So far, none of them has had any answer when confronted with the point that if the measuring prevalence by limited to BJS would discredit the 1 in 4 statistic their movement uses to promote their rape culture narrative. Should they make that choice, rape can once again be considered a rare crime. We can stop turning university campuses into a gender-war-zone in the name of protecting young women from a so-called epidemic, because according to BJS statistics, there isn’t one. We can stop gendering intimate partner and sexual violence law, because if police reports are evidence of perpetration, then we don’t need laws limiting citizens’ access to the justice system, or the response the justice system can offer them. After all, we wouldn’t want to prevent victims from reporting their crimes to police, would we? And certainly, if women are not engaging in sexual violence, they have nothing to fear from de-gendering laws that criminalize sexual violence, do they?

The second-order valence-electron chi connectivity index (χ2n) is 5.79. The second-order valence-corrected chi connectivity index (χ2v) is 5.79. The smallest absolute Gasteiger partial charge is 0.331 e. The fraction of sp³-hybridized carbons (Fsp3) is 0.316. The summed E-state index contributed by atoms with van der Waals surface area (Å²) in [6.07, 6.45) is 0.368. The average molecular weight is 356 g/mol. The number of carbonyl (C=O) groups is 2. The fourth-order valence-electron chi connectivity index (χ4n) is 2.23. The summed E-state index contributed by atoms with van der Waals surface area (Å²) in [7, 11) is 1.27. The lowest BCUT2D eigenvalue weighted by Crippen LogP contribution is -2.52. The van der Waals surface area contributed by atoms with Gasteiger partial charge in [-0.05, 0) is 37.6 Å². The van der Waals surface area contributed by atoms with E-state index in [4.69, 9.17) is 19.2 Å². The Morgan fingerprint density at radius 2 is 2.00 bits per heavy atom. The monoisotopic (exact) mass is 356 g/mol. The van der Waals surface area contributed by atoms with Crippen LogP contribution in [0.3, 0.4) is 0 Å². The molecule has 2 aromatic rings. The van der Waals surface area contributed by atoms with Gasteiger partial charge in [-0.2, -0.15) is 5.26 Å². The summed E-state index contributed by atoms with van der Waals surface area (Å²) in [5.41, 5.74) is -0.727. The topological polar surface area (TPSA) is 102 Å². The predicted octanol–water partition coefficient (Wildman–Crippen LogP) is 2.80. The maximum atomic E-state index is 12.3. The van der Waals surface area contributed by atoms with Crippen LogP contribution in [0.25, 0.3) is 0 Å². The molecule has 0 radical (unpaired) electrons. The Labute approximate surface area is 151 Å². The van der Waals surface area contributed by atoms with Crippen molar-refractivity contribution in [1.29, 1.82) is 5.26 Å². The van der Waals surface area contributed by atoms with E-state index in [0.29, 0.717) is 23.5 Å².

It seems in order to protect one foot, feminists are prepared to shoot themselves in the other. It will be interesting to see where this turn in the discussion leads.
- Back for more! Masculinities and covid-19, continued | HBR Talk 169 - February 25, 2021
- UK considers making misandry a hate crime | HBR Talk 168 - February 18, 2021
- A look at feminist research on masculinities and covid-19 | HBR Talk 167 - February 11, 2021